Using epidemiological and translational approaches, we are studying the behavior of different autoimmune diseases during pregnancy as well as the outcomes of pregnancies among women with various diseases, including systemic lupus erythematosus, rheumatoid arthritis, systemic sclerosis, and multiple sclerosis. These diseases commonly affect women during the childbearing years. We provide clinical care to women with these diseases who are pregnant or are considering pregnancy in the future. This often involves judicious use of immunosuppressive medications to control disease activity.
In general, it is thought that women with lupus may have increased rates of flares while women with rheumatoid arthritis and multiple sclerosis seem to have improvement in disease activity during pregnancy. We have discovered that thrombocytopenia at the time of conception may increase the risk of preeclampsia among women with lupus, and have identified an increased risk of preterm delivery and intrauterine growth restriction among pregnant women with rheumatoid arthritis. Our research focuses on better understanding why autoimmune diseases can behave so differently during pregnancy and to try to identify biomarkers that may better predict pregnancy complications like preeclampsia, prematurity, and fetal growth restriction.
In addition to pregnancy, our lab has recently become interested in understanding susceptibility to varicella zoster infection (chicken pox) and reactivation (shingles) as well as response to the shingles vaccine. People with autoimmune diseases appear to have increased incidence of shingles compared to healthy people of the same age. Use of immunosuppressive medications does not appear to explain all of the increased risk. We are studying immunologic factors that may explain the increased risk, as well as assessing the efficacy and immune response to vaccination to try to protect patients against shingles reactivation.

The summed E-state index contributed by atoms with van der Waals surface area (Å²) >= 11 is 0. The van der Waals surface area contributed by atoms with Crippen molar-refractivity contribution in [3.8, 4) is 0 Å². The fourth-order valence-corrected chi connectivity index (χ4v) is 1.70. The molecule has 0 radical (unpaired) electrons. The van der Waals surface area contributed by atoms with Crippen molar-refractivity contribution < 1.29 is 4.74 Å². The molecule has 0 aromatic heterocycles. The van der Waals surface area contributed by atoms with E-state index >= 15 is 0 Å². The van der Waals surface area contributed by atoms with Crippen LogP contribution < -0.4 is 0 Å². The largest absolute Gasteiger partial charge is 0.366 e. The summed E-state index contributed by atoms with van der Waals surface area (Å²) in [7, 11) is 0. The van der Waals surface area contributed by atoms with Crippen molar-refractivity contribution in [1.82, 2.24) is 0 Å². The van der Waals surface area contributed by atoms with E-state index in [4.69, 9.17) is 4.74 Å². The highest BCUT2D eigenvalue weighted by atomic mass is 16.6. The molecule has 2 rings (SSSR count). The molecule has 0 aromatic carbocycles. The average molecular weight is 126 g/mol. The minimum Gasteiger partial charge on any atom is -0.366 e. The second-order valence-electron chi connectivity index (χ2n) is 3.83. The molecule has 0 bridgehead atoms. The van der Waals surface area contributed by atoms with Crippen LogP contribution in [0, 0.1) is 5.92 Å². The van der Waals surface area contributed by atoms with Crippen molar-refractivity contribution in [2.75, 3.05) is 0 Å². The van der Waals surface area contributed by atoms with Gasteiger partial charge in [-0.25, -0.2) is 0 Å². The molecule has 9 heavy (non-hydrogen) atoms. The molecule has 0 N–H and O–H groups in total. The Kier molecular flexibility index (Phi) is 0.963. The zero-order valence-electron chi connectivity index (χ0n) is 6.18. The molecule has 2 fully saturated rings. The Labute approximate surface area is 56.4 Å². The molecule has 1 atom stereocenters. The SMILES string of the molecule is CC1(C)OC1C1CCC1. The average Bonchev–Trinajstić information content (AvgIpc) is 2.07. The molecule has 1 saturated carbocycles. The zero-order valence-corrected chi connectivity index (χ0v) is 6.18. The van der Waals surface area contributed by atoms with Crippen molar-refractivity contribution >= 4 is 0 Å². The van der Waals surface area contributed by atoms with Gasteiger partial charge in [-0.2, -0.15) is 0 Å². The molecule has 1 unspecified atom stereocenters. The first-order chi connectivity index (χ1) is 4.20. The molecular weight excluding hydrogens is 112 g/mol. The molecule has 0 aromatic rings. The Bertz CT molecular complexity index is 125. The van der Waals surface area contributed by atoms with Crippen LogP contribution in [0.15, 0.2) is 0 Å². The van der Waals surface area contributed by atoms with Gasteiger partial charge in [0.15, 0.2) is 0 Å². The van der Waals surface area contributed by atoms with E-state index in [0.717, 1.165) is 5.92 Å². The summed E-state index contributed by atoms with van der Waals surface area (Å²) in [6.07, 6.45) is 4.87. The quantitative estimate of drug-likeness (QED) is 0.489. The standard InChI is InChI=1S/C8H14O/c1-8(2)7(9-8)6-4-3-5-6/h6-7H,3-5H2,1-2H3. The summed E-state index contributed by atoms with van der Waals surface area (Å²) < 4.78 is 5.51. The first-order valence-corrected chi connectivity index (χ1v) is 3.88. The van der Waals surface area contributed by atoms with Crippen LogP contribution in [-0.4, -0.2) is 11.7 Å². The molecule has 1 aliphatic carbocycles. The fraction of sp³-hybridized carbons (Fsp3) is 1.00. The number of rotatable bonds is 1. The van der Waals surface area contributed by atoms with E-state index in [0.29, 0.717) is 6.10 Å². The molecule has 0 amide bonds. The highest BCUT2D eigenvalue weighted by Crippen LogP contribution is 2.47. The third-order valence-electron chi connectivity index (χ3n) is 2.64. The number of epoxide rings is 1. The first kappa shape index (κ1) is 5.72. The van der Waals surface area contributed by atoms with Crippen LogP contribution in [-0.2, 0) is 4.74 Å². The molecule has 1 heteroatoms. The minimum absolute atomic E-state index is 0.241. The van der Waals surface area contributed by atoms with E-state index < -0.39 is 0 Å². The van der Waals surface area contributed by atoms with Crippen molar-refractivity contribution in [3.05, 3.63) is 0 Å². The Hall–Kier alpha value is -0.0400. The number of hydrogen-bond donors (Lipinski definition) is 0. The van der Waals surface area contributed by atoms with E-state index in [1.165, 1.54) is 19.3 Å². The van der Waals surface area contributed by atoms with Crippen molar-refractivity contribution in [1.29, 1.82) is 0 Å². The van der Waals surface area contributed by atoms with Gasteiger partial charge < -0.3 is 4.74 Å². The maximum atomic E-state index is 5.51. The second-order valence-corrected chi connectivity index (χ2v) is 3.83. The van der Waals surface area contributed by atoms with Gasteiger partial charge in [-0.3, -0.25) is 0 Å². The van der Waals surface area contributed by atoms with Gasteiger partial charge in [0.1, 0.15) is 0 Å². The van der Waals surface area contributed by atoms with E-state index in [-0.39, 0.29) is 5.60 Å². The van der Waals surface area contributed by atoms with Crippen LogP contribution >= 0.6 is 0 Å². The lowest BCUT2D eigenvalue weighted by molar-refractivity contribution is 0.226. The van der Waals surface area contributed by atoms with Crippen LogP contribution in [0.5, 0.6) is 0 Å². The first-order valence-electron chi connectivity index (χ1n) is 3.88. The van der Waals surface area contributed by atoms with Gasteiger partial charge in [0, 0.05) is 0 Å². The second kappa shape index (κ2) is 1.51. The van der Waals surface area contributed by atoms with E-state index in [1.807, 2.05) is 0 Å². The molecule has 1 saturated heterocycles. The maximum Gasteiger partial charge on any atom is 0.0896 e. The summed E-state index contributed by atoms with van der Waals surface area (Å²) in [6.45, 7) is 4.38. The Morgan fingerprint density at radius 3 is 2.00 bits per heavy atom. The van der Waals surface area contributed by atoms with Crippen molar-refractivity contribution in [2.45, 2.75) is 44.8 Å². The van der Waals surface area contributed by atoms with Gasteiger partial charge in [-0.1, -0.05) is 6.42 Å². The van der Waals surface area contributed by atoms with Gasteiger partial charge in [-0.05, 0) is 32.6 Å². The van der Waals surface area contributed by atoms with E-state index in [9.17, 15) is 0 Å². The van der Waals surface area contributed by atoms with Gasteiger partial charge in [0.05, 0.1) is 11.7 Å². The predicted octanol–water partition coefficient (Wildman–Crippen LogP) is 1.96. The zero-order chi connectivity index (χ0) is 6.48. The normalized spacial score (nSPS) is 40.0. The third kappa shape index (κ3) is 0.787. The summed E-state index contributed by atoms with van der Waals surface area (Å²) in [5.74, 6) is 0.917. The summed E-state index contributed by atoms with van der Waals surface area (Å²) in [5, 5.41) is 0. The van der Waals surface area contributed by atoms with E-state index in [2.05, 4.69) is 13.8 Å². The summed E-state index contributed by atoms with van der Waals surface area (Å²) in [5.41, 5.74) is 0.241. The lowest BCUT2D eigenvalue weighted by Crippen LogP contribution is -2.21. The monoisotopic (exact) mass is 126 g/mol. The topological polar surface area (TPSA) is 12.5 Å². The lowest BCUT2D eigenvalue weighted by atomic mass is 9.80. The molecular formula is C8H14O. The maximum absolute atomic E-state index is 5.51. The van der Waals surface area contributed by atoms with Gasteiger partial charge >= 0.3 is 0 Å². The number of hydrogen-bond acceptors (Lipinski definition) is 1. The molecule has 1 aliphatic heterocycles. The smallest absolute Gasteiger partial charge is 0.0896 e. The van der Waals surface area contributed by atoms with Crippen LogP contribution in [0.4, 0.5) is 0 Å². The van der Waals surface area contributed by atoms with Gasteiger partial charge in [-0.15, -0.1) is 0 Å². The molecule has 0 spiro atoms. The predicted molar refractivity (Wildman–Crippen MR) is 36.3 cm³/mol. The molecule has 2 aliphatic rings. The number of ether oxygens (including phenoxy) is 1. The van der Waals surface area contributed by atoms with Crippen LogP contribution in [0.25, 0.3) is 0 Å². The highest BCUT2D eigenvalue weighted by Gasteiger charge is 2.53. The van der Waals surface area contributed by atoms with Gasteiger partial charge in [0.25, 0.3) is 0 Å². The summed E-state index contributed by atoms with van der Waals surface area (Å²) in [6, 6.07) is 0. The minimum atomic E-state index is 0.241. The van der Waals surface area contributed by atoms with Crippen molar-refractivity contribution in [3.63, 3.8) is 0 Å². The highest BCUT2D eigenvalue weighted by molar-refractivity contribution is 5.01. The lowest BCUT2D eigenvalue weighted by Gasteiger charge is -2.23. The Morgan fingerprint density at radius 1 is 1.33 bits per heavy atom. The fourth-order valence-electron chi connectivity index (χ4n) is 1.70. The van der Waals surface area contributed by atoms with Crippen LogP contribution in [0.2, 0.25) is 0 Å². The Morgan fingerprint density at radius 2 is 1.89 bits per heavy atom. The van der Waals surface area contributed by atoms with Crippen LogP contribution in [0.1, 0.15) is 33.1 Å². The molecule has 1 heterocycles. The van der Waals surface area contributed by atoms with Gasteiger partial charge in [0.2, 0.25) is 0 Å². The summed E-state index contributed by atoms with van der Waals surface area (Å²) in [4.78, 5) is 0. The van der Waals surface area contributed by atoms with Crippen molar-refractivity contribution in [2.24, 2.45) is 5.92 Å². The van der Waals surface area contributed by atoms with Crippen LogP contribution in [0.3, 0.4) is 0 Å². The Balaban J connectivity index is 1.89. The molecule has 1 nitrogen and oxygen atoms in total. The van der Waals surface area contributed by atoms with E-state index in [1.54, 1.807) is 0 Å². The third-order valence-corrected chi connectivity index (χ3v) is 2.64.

Chakravarty E, Clowse ME, Pushparajah DS, Mertens S, Gordon C. Family planning and pregnancy issues for women with systemic inflammatory diseases: patient and physician perspectives. BMJ Open 4:e004081, 2014. [Abstract]
Langen ES, Chakravarty EF, Liaquat M, El-Sayed YY, Druzin ML. High Rate of Preterm Birth in Pregnancies Complicated by Rheumatoid Arthritis. Am J Perinatol 31:9-14, 2014. [Abstract]
American College of Rheumatology Committee on Rheumatology Training and Workforce, Fitzgerald JD, Battistone M, Brown CR, Jr., Cannella AC, Chakravarty E, Gelber AC, Lozada CJ, Punaro M, Slusher B, Abelson A, Elashoff DA, Benford L. Regional distribution of adult rheumatologists. Arthritis Rheum 65:3017-3025, 2013. [Abstract]
Chakravarty EF, Murray ER, Kelman A, Farmer P. Pregnancy outcomes after maternal exposure to rituximab. Blood 117:1499-1506, 2011. [Abstract]
Kelly VM, Nelson LM, Chakravarty EF. Obstetric outcomes in women with multiple sclerosis and epilepsy. Neurology 73:1831-1836, 2009. [Abstract]
Chakravarty EF, Khanna D, Chung L. Pregnancy outcomes in systemic sclerosis, primary pulmonary hypertension, and sickle cell disease. Obstet Gynecol 111:927-934, 2008. [Abstract]
Chakravarty EF, Bush TM, Manzi S, Clarke AE, Ward MM. Prevalence of adult systemic lupus erythematosus in California and Pennsylvania in 2000: estimates obtained using hospitalization data. Arthritis Rheum 56:2092-2094, 2007. [Abstract]
Chakravarty EF, Nelson L, Krishnan E. Obstetric hospitalizations in the United States for women with systemic lupus erythematosus and rheumatoid arthritis. Arthritis Rheum 54:899-907, 2006. [Abstract]
Chakravarty EF, Colon I, Langen ES, Nix DA, El-Sayed YY, Genovese MC, Druzin ML. Factors that predict prematurity and preeclampsia in pregnancies that are complicated by systemic lupus erythematosus. Am J Obstet Gynecol 192:1897-1904, 2005. [Abstract]
Arthritis & Clinical Immunology Research Program, MS 50
Oklahoma Medical Research Foundation
825 N.E. 13th Street
Oklahoma City, OK 73104
Phone: (405) 271-6042
Fax: (405) 271-2319